CMC303 - Wingman Tactics for Fighters
Instructor: Sassy Red

This is a class to familiarize you with flying or "winging" with a partner. When flying with a wingmate, you are a deadly combo that can take out a lot of enemy. While flying solo is ok and fun to do, winging with someone can add a whole new perspective to the game.

Getting a Partner

First you have to get a partner.  I recommend someone you have flown with before. If you are in a squad, you will most likely be assigned a winging partner. You and your partner should fly together as much as possible. You both need to be familair with the other's flying style. It is important. You want to be able to, eventually, get into an engagement and be comfortable about your partner's ability. This will come with a lot of practice and flight time together. It's all about knowing what your partner is doing in a fight, and knowing the abilities of the person you are flying with.

I have been told by some excellent wingmates that a good thing to do is to fly against your partner (in a training setting, not in actual combat), and film the fights. It's a excellent idea! Exchange the films and take a look. See if you can see where your partner might have made a mistake. Try to see if they have any weaknesses. Look at what he is doing right. Talk with your wingmate about the films. You will both learn a lot from doing this. And it will benefit your winging . You will become more familar with your wingmate and it will help you figure wich strategies would work best for you. You can also "plan" around each others "weaknesses".

Wingman Tactics

Wingman tactics begin when you first enter the Arena. It is basic SA in who is up, who and how many are in your country, where they are, where they are going, and what they are doing. There are a few things that have to be deceided before you get into the air. You need to decide what planes, who is going to lead the flight, even what strategies, or if it will be based on the situation.

Choosing a plane

Some feel that being in the same plane is a good tactical decision. It's not really. Why? Well think of this... whatever the weaknesses of the plane you chose are, you BOTH have it. If you are in different planes, you will be able to cover your partner's plane's weakness and vice versa, and use it to your advantage. Lets say you both are in 38's. You come up against a lone spit. While the 38 can turn with the spit, eventually the spit will do better because of it's E management. You BOTH then have the disadvantage. But if you were in the combo of a spit and a 38, your chances improve greatly. If the 38 loses its E against the spit, your partner (who is in a spit) can engage the spit, and it could come out to be who is the better spit pilot. You will understand this a bit more when I discuss the different strategies you can use.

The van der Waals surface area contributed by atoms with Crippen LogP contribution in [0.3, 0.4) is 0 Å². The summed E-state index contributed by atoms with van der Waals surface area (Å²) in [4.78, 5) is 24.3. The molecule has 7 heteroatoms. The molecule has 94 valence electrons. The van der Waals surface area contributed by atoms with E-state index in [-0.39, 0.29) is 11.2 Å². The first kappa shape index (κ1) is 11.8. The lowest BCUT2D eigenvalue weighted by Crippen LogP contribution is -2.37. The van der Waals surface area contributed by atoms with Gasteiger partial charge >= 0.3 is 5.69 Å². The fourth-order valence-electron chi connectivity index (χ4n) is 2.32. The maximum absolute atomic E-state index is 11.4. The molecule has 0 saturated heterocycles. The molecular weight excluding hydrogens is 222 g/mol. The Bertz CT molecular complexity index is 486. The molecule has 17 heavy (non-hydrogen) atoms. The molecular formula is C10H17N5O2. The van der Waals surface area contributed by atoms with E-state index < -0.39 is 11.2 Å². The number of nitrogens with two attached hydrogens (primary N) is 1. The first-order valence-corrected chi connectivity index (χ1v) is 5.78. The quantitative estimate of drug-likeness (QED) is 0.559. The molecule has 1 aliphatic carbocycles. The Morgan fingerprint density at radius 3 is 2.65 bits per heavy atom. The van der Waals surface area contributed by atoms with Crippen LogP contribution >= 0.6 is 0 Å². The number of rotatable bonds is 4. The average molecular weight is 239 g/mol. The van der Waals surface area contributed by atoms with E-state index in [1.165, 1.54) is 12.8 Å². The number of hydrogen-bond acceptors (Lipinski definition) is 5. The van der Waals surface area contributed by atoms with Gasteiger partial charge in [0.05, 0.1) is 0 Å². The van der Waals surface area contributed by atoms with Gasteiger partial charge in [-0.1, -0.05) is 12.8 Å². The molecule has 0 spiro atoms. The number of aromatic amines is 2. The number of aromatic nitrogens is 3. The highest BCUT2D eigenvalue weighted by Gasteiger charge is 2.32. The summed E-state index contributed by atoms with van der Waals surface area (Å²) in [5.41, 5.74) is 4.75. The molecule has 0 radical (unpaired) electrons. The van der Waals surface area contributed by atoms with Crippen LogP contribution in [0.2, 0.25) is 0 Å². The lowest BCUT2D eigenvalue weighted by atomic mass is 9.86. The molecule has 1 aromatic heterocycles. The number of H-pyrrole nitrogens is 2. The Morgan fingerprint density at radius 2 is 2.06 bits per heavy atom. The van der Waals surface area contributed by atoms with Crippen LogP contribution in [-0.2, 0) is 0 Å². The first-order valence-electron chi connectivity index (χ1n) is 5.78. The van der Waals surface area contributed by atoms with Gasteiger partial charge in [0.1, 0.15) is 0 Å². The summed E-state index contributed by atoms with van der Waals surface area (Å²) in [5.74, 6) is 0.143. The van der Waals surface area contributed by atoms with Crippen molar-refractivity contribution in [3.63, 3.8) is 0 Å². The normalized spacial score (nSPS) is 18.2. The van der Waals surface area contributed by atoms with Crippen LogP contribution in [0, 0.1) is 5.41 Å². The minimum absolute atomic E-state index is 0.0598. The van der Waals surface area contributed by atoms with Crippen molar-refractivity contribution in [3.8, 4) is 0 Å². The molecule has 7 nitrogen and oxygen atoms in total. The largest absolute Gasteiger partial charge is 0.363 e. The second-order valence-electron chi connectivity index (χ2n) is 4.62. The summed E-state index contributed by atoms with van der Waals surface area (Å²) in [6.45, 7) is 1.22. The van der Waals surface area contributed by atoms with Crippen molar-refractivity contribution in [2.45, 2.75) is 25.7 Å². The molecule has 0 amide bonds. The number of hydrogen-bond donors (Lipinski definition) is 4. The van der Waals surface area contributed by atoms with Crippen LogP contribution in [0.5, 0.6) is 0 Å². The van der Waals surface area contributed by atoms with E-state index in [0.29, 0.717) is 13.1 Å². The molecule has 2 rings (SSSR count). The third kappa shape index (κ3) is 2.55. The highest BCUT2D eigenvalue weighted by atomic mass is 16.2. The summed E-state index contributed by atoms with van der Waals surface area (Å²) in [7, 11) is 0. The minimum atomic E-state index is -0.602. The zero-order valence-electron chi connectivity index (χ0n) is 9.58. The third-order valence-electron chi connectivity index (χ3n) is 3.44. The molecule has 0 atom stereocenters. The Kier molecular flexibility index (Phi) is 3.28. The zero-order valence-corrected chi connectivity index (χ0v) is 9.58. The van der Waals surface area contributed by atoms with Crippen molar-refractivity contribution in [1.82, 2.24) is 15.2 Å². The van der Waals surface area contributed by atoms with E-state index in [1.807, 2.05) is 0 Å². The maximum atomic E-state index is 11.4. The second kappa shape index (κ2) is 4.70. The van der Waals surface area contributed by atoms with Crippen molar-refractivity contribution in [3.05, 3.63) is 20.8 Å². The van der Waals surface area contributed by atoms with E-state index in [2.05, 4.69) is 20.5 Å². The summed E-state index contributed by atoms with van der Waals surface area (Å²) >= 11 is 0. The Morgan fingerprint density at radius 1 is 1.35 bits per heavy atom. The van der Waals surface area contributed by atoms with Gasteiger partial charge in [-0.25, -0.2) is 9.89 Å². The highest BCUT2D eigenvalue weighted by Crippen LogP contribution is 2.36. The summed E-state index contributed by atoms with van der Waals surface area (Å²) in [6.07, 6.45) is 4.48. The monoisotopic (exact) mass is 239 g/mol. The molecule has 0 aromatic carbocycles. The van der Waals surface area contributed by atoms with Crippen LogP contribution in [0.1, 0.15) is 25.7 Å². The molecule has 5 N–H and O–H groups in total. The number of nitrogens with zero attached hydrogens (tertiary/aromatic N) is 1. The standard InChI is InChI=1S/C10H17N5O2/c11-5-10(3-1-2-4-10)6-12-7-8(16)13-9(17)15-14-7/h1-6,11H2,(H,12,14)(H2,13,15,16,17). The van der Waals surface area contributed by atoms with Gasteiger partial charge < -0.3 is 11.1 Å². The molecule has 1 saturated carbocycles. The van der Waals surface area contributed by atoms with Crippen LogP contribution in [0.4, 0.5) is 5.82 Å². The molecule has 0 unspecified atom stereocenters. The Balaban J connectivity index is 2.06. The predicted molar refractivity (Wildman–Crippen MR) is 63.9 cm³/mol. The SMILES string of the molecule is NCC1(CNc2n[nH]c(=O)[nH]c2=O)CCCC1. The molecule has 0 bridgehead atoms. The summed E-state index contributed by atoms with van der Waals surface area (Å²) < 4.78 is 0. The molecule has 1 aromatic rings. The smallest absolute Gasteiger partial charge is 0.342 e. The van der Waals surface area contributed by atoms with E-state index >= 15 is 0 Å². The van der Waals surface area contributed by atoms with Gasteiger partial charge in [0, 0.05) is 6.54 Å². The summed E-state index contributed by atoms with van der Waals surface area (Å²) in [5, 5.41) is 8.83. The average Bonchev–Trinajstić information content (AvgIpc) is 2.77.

Determine a leader for the flight

Whoever leads the flight, determines where you will go, if you will engage or not, what strategies will be used He/she will decide what plane poses the most threat, when to rtb, ect... The wingmates job is to stay with the leader, watch the dar for other incoming traffic during an engagement (when feasable), to be ready when the leader is in trouble (again depending on what tactic you use). Take turns "leading" a flight. In some tactics, the "leader" role happens in the air.

One of the problems that most occurs is the deciding of the leader. It may seem like a small matter, but when you are in the arena, things can , and always do, happen very fast. If you don't finalize the small decisions before you go up, things aen't going to go as well as they should.


We all should be able to use the radio by now, but do you know how to use it effiecntly? What I mean is, can you and your wingmate communicate with just a few words? If you can, great! Keep doing what is working for you. If your not, you need to start! Keep it simple. Thats the key. We all know its is hard to type and fight. A simple "in" when engaging, "out" when disengaging, are easy enough. Use simple one word codewords for a distress call, for when you're ok you don't need help, one for when you are going to engage a incoming threat, and whatever else you feel is necessary. You can take this one step further if you want. Make them into Macros. And always use the same channel for when you tune. Less confusion, the better.